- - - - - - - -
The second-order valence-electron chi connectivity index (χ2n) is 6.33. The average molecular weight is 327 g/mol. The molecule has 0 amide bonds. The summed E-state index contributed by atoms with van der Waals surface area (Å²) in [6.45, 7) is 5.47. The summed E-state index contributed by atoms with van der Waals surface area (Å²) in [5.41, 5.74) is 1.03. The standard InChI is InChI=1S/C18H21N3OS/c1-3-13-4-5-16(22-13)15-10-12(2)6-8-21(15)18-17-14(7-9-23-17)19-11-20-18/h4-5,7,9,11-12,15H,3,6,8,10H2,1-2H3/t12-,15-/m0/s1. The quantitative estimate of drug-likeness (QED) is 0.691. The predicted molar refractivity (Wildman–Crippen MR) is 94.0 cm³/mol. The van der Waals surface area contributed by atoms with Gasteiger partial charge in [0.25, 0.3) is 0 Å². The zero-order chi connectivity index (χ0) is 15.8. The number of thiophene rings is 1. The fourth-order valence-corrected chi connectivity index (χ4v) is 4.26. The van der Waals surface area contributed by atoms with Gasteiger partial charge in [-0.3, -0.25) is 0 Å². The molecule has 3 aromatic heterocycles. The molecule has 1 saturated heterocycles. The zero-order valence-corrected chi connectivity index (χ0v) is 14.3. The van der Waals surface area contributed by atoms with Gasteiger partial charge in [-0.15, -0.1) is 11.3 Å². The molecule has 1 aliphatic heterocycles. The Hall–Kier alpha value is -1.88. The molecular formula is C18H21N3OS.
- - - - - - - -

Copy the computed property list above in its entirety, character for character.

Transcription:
The second-order valence-electron chi connectivity index (χ2n) is 6.33. The average molecular weight is 327 g/mol. The molecule has 0 amide bonds. The summed E-state index contributed by atoms with van der Waals surface area (Å²) in [6.45, 7) is 5.47. The summed E-state index contributed by atoms with van der Waals surface area (Å²) in [5.41, 5.74) is 1.03. The standard InChI is InChI=1S/C18H21N3OS/c1-3-13-4-5-16(22-13)15-10-12(2)6-8-21(15)18-17-14(7-9-23-17)19-11-20-18/h4-5,7,9,11-12,15H,3,6,8,10H2,1-2H3/t12-,15-/m0/s1. The quantitative estimate of drug-likeness (QED) is 0.691. The predicted molar refractivity (Wildman–Crippen MR) is 94.0 cm³/mol. The van der Waals surface area contributed by atoms with Gasteiger partial charge in [0.25, 0.3) is 0 Å². The zero-order chi connectivity index (χ0) is 15.8. The number of thiophene rings is 1. The fourth-order valence-corrected chi connectivity index (χ4v) is 4.26. The van der Waals surface area contributed by atoms with Gasteiger partial charge in [-0.3, -0.25) is 0 Å². The molecule has 3 aromatic heterocycles. The molecule has 1 saturated heterocycles. The zero-order valence-corrected chi connectivity index (χ0v) is 14.3. The van der Waals surface area contributed by atoms with Gasteiger partial charge in [-0.15, -0.1) is 11.3 Å². The molecule has 1 aliphatic heterocycles. The Hall–Kier alpha value is -1.88. The molecular formula is C18H21N3OS.